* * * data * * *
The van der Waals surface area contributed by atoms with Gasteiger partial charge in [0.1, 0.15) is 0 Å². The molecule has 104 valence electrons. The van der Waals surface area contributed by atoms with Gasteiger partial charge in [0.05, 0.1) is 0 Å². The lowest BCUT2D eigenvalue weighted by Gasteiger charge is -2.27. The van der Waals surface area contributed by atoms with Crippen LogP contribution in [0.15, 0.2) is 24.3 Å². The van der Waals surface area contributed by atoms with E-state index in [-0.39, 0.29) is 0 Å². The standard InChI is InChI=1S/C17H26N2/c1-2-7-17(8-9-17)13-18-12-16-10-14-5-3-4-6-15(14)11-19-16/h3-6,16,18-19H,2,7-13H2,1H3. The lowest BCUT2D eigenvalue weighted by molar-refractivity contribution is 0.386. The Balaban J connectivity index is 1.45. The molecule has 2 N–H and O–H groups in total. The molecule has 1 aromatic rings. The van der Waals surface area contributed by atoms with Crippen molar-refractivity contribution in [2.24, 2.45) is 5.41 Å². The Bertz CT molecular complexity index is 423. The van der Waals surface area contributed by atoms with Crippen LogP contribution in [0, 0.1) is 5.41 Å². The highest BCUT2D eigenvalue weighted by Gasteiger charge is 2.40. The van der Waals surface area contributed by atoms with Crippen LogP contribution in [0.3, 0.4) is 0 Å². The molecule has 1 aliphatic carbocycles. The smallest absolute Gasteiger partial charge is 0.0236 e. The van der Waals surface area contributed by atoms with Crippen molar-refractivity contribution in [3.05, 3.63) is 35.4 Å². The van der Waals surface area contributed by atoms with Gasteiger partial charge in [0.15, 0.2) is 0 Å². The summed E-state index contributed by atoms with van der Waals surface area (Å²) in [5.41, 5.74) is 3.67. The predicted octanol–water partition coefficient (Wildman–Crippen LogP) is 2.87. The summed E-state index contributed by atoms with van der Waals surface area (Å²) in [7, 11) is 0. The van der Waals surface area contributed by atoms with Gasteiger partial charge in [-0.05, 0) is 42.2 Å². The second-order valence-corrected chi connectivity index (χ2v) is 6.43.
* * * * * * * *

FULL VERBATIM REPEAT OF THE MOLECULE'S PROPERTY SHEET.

The van der Waals surface area contributed by atoms with Gasteiger partial charge in [0.1, 0.15) is 0 Å². The molecule has 104 valence electrons. The van der Waals surface area contributed by atoms with Gasteiger partial charge in [0.05, 0.1) is 0 Å². The lowest BCUT2D eigenvalue weighted by Gasteiger charge is -2.27. The van der Waals surface area contributed by atoms with Crippen LogP contribution in [0.15, 0.2) is 24.3 Å². The van der Waals surface area contributed by atoms with E-state index in [-0.39, 0.29) is 0 Å². The standard InChI is InChI=1S/C17H26N2/c1-2-7-17(8-9-17)13-18-12-16-10-14-5-3-4-6-15(14)11-19-16/h3-6,16,18-19H,2,7-13H2,1H3. The lowest BCUT2D eigenvalue weighted by molar-refractivity contribution is 0.386. The Balaban J connectivity index is 1.45. The molecule has 2 N–H and O–H groups in total. The molecule has 1 aromatic rings. The van der Waals surface area contributed by atoms with Crippen molar-refractivity contribution in [2.24, 2.45) is 5.41 Å². The Bertz CT molecular complexity index is 423. The van der Waals surface area contributed by atoms with Crippen LogP contribution in [0, 0.1) is 5.41 Å². The highest BCUT2D eigenvalue weighted by Gasteiger charge is 2.40. The van der Waals surface area contributed by atoms with Crippen LogP contribution in [0.3, 0.4) is 0 Å². The molecule has 1 aliphatic carbocycles. The smallest absolute Gasteiger partial charge is 0.0236 e. The van der Waals surface area contributed by atoms with Crippen molar-refractivity contribution in [3.05, 3.63) is 35.4 Å². The van der Waals surface area contributed by atoms with Gasteiger partial charge in [0.15, 0.2) is 0 Å². The summed E-state index contributed by atoms with van der Waals surface area (Å²) in [5.41, 5.74) is 3.67. The predicted octanol–water partition coefficient (Wildman–Crippen LogP) is 2.87. The summed E-state index contributed by atoms with van der Waals surface area (Å²) in [7, 11) is 0. The van der Waals surface area contributed by atoms with Gasteiger partial charge in [-0.05, 0) is 42.2 Å². The second-order valence-corrected chi connectivity index (χ2v) is 6.43.